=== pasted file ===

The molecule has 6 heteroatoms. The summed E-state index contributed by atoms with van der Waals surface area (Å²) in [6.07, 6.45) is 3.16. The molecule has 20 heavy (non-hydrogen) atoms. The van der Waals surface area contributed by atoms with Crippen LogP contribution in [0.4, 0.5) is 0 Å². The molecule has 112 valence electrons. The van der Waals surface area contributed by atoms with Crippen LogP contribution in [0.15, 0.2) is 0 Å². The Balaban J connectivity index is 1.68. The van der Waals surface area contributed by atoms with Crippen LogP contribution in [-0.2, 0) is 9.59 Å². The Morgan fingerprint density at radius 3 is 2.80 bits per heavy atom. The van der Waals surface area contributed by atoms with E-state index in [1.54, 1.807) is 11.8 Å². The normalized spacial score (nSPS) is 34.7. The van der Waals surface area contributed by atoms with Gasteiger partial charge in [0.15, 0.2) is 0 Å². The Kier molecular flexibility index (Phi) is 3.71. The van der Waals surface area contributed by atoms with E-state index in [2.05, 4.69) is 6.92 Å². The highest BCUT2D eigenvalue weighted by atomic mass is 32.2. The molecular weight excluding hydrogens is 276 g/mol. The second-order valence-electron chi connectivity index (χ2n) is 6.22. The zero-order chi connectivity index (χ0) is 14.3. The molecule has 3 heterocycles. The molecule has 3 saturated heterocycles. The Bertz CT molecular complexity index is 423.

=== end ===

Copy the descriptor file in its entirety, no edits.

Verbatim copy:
The molecule has 6 heteroatoms. The summed E-state index contributed by atoms with van der Waals surface area (Å²) in [6.07, 6.45) is 3.16. The molecule has 20 heavy (non-hydrogen) atoms. The van der Waals surface area contributed by atoms with Crippen LogP contribution in [0.4, 0.5) is 0 Å². The molecule has 112 valence electrons. The van der Waals surface area contributed by atoms with Crippen LogP contribution in [0.15, 0.2) is 0 Å². The Balaban J connectivity index is 1.68. The van der Waals surface area contributed by atoms with Crippen LogP contribution in [-0.2, 0) is 9.59 Å². The Morgan fingerprint density at radius 3 is 2.80 bits per heavy atom. The van der Waals surface area contributed by atoms with E-state index in [1.54, 1.807) is 11.8 Å². The normalized spacial score (nSPS) is 34.7. The van der Waals surface area contributed by atoms with Gasteiger partial charge in [0.15, 0.2) is 0 Å². The Kier molecular flexibility index (Phi) is 3.71. The van der Waals surface area contributed by atoms with E-state index in [2.05, 4.69) is 6.92 Å². The highest BCUT2D eigenvalue weighted by atomic mass is 32.2. The molecular weight excluding hydrogens is 276 g/mol. The second-order valence-electron chi connectivity index (χ2n) is 6.22. The zero-order chi connectivity index (χ0) is 14.3. The molecule has 3 heterocycles. The molecule has 3 saturated heterocycles. The Bertz CT molecular complexity index is 423.